The Rock lays down the law, with disappointing results
Starring: The Rock (Dwayne Johnson), Johnny Knoxville, Neal McDonough
Plot Summary: Retired soldier Chris Vaughn returns home to find his town's once-prosperous lumber mill closed. These days, the town's largest employer is a sleazy casino, from which his high school rival, Jay Hamilton (McDonough), runs a crime empire. Enlisting the help of old friend Ray Templeton (Knoxville), Vaughn runs for sheriff and vows to clean up the town.
Review: It's easy to mock The Rock for his WWF background but there are plenty of less competent actors who've turned muscles or a few moves into a Hollywood career. (Vin Diesel springs to mind.)
Whether the man born Dwayne Johnson can follow that path remains to be seen. Walking Tall probably isn't a step in the right direction, though.
Effectively a modern-day Western, Walking Tall pits a good sheriff against an evil mobster in a battle to win back the soul of a sin-soaked town.
The film is a remake of a 1973 cult movie, which was based on real events.
Given its solid premise, it's hard to see how things can go badly wrong, but director Bray and a team of four (re)writers have produced a curiously uneven end product.
The film begins slowly and relatively seriously, laboring over the introduction of the main characters and the fairly straightforward premise to the point where you're desperate for The Rock to beat somebody up (or for Johnny Knoxville to beat himself up).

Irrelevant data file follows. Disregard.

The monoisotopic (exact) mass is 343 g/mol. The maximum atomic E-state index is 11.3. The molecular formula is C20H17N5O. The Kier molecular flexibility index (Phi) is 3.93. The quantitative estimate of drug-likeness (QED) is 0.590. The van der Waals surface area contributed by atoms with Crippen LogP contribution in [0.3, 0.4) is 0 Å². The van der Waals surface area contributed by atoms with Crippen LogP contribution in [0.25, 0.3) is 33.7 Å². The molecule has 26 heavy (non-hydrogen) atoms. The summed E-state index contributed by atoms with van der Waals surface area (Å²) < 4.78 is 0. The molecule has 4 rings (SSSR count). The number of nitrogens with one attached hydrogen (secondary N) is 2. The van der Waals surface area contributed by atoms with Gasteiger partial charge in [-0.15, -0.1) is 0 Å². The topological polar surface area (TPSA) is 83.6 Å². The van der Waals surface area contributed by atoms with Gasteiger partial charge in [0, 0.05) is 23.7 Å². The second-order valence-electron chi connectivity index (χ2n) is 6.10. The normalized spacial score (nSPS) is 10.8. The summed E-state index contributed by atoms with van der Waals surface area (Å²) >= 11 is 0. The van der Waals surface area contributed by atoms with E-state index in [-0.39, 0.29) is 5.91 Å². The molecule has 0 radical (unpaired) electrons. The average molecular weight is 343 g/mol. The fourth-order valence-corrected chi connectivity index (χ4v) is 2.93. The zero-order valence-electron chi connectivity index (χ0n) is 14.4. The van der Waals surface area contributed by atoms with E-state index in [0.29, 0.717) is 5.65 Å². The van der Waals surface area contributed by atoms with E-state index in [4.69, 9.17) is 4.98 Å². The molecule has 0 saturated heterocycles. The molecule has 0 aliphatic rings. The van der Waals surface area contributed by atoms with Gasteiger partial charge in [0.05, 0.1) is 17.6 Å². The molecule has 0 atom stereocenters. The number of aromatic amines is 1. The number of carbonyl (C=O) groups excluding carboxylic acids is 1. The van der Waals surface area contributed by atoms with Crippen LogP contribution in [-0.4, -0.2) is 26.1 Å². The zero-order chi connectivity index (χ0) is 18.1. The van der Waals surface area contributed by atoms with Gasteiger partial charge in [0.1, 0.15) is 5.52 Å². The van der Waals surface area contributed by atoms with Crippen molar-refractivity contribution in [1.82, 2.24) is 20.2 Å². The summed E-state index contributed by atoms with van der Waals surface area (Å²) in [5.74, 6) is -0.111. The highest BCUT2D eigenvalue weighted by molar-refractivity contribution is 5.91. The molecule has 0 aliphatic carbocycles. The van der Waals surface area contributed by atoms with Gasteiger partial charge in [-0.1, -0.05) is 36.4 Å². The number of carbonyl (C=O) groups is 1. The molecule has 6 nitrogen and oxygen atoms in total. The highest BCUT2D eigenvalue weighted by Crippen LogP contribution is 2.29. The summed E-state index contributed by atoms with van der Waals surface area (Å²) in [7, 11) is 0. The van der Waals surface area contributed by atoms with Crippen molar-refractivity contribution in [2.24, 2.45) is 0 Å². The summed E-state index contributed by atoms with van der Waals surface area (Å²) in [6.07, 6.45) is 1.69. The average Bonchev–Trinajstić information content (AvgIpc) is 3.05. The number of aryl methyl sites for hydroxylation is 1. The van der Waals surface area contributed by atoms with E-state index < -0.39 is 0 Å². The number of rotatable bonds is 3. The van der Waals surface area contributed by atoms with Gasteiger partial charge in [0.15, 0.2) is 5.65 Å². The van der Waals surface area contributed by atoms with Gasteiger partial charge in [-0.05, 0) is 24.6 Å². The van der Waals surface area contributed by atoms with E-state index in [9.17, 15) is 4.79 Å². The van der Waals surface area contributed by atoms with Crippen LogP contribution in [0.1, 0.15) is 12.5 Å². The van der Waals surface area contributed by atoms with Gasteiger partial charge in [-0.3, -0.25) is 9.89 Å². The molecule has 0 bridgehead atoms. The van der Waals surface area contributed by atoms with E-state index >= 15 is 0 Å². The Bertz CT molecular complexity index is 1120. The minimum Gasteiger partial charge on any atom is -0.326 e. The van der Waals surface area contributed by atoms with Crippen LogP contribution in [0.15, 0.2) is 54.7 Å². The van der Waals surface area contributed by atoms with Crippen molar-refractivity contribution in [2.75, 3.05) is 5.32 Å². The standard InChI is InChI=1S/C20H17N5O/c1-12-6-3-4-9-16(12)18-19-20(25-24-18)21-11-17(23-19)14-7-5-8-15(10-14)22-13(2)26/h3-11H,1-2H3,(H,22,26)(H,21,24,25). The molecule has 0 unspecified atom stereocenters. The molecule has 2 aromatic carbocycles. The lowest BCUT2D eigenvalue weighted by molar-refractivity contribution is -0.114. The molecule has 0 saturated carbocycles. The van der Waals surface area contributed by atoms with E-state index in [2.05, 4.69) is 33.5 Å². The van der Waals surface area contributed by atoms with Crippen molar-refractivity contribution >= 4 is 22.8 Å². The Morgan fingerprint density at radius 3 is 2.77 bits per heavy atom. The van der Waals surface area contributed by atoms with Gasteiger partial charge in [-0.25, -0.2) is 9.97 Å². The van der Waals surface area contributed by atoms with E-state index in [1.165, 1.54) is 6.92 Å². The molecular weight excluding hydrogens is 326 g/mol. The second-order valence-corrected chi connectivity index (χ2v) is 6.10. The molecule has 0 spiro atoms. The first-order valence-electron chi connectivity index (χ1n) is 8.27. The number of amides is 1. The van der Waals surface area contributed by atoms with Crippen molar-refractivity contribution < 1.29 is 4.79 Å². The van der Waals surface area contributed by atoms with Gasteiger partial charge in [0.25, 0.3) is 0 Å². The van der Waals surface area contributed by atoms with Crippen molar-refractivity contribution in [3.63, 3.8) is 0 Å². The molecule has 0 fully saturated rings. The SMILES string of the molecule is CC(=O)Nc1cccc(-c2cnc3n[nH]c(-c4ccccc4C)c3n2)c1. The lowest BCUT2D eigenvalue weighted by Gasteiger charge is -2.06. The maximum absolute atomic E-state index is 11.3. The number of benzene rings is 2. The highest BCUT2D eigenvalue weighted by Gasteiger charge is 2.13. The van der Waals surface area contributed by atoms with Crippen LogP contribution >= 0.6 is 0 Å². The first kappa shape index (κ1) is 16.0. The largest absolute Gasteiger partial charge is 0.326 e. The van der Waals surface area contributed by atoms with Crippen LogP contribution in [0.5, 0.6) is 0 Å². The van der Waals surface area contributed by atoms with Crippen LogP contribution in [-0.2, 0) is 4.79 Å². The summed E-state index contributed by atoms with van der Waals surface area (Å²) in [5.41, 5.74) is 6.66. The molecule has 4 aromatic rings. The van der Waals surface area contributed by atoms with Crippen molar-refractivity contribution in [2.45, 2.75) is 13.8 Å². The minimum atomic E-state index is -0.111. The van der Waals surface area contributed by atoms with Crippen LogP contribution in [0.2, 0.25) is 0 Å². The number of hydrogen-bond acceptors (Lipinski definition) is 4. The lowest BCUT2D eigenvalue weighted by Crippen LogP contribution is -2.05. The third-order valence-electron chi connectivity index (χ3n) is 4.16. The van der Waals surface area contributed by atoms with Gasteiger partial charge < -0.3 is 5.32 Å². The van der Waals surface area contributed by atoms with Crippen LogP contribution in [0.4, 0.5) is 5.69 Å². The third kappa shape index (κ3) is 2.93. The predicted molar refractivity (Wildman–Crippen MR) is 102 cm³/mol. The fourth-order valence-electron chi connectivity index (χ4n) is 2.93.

Then, following a particularly silly courtroom scene, the film suddenly veers off into high-paced ludicrousness.
Apparently, Walking Tall was filmed as an ultra-violent adults-only fight-fest then re-cut to get a more child-friendly PG-13 rating - a decision that goes some way toward explaining the movie's choppy quality and unusually short runtime.
Partly because of this, the action, when it arrives, is a bit of a letdown. Even a scene where The Rock smashes up the casino with a large wooden club doesn't quite hit the spot.
The Rock himself is largely blameless for the film's shortcomings, smashing and beating his way through the film with considerable charm, and even managing a credible love scene with an old flame (Ashley Scott).
More disappointing is Knoxville, whose attempts to translate the anarchic spirit of Jackass into a comedy sidekick role are frequently awkward.
McDonough, who mainly works in TV, is surprisingly good. His piercing blue eyes add to a more genuine sense of menace than most action movie bad guys ever muster.
The end result, though, is a movie that's probably too dark to entertain most of The Rock's WWF fans and too slight to satisfy anyone else.
But if nothing else, the timing is great: Just four days after the grenade attack on Prague's Casino Royal, here's a film about a dodgy casino owner that even features an exploding SUV…
PTV Rating: 2 out of 5
Walking Tall Movie Times
Czech Premiere: Thursday, August 5th, 2004
Czech Title: Kráčející skála ("The Walking Rock")
Runtime: 1 hour, 26 minutes
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